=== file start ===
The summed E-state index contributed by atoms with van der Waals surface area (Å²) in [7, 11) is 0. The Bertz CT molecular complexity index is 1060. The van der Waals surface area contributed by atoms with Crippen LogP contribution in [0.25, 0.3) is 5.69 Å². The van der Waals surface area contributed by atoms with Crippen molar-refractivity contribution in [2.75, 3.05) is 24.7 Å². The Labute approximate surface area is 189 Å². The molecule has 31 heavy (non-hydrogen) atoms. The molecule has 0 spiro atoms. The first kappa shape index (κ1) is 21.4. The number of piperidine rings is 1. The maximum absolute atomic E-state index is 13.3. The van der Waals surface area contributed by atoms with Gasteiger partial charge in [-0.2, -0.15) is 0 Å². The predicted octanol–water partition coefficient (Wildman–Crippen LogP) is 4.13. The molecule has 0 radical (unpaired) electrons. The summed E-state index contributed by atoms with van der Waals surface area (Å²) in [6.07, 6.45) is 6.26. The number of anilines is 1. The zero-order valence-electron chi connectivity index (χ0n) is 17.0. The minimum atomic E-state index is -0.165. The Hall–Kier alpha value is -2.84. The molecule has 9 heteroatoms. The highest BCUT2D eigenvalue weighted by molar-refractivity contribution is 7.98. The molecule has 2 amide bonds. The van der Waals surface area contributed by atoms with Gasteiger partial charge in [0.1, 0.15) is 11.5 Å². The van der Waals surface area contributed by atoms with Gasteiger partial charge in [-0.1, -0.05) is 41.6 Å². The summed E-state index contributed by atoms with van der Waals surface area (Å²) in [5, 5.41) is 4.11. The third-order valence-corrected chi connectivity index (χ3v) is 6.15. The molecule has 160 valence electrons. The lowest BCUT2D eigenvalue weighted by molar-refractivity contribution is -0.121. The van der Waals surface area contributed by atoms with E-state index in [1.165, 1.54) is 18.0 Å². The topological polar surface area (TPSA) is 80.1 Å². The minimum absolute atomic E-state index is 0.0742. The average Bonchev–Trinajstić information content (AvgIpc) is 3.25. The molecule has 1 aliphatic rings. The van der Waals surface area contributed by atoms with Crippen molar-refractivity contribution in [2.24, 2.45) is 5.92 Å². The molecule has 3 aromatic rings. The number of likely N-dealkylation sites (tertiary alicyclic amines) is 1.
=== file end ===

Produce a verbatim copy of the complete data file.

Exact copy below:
The summed E-state index contributed by atoms with van der Waals surface area (Å²) in [7, 11) is 0. The Bertz CT molecular complexity index is 1060. The van der Waals surface area contributed by atoms with Crippen LogP contribution in [0.25, 0.3) is 5.69 Å². The van der Waals surface area contributed by atoms with Crippen molar-refractivity contribution in [2.75, 3.05) is 24.7 Å². The Labute approximate surface area is 189 Å². The molecule has 31 heavy (non-hydrogen) atoms. The molecule has 0 spiro atoms. The first kappa shape index (κ1) is 21.4. The number of piperidine rings is 1. The maximum absolute atomic E-state index is 13.3. The van der Waals surface area contributed by atoms with Gasteiger partial charge in [-0.2, -0.15) is 0 Å². The predicted octanol–water partition coefficient (Wildman–Crippen LogP) is 4.13. The molecule has 0 radical (unpaired) electrons. The summed E-state index contributed by atoms with van der Waals surface area (Å²) in [6.07, 6.45) is 6.26. The number of anilines is 1. The zero-order valence-electron chi connectivity index (χ0n) is 17.0. The minimum atomic E-state index is -0.165. The Hall–Kier alpha value is -2.84. The molecule has 9 heteroatoms. The highest BCUT2D eigenvalue weighted by molar-refractivity contribution is 7.98. The molecule has 2 amide bonds. The van der Waals surface area contributed by atoms with Gasteiger partial charge in [0.1, 0.15) is 11.5 Å². The van der Waals surface area contributed by atoms with Gasteiger partial charge in [-0.1, -0.05) is 41.6 Å². The summed E-state index contributed by atoms with van der Waals surface area (Å²) in [5, 5.41) is 4.11. The third-order valence-corrected chi connectivity index (χ3v) is 6.15. The molecule has 160 valence electrons. The lowest BCUT2D eigenvalue weighted by molar-refractivity contribution is -0.121. The van der Waals surface area contributed by atoms with E-state index in [1.165, 1.54) is 18.0 Å². The topological polar surface area (TPSA) is 80.1 Å². The minimum absolute atomic E-state index is 0.0742. The average Bonchev–Trinajstić information content (AvgIpc) is 3.25. The molecule has 1 aliphatic rings. The van der Waals surface area contributed by atoms with Crippen molar-refractivity contribution in [2.24, 2.45) is 5.92 Å². The molecule has 3 aromatic rings. The number of likely N-dealkylation sites (tertiary alicyclic amines) is 1.